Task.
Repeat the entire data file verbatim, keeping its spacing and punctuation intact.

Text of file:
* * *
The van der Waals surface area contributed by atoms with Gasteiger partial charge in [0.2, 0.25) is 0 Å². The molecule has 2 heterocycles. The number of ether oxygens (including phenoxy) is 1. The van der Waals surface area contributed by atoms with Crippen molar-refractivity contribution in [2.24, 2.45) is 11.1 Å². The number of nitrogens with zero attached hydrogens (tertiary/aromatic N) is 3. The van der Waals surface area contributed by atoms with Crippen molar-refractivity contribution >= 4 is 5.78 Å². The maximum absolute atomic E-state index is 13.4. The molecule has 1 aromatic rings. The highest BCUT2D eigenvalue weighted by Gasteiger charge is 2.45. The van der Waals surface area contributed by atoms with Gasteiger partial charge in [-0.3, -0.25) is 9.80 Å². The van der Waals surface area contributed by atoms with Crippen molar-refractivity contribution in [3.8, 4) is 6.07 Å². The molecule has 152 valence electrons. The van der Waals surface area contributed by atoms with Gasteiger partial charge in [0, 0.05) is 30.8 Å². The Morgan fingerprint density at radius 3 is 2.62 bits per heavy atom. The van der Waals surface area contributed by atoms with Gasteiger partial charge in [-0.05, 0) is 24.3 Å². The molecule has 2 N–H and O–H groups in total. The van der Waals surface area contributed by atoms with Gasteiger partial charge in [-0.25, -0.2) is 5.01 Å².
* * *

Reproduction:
The van der Waals surface area contributed by atoms with Gasteiger partial charge in [0.2, 0.25) is 0 Å². The molecule has 2 heterocycles. The number of ether oxygens (including phenoxy) is 1. The van der Waals surface area contributed by atoms with Crippen molar-refractivity contribution in [2.24, 2.45) is 11.1 Å². The number of nitrogens with zero attached hydrogens (tertiary/aromatic N) is 3. The van der Waals surface area contributed by atoms with Crippen molar-refractivity contribution >= 4 is 5.78 Å². The maximum absolute atomic E-state index is 13.4. The molecule has 1 aromatic rings. The highest BCUT2D eigenvalue weighted by Gasteiger charge is 2.45. The van der Waals surface area contributed by atoms with Gasteiger partial charge in [-0.3, -0.25) is 9.80 Å². The van der Waals surface area contributed by atoms with Crippen molar-refractivity contribution in [3.8, 4) is 6.07 Å². The molecule has 152 valence electrons. The van der Waals surface area contributed by atoms with Gasteiger partial charge in [0, 0.05) is 30.8 Å². The Morgan fingerprint density at radius 3 is 2.62 bits per heavy atom. The van der Waals surface area contributed by atoms with Gasteiger partial charge in [-0.05, 0) is 24.3 Å². The molecule has 2 N–H and O–H groups in total. The van der Waals surface area contributed by atoms with Gasteiger partial charge in [-0.25, -0.2) is 5.01 Å².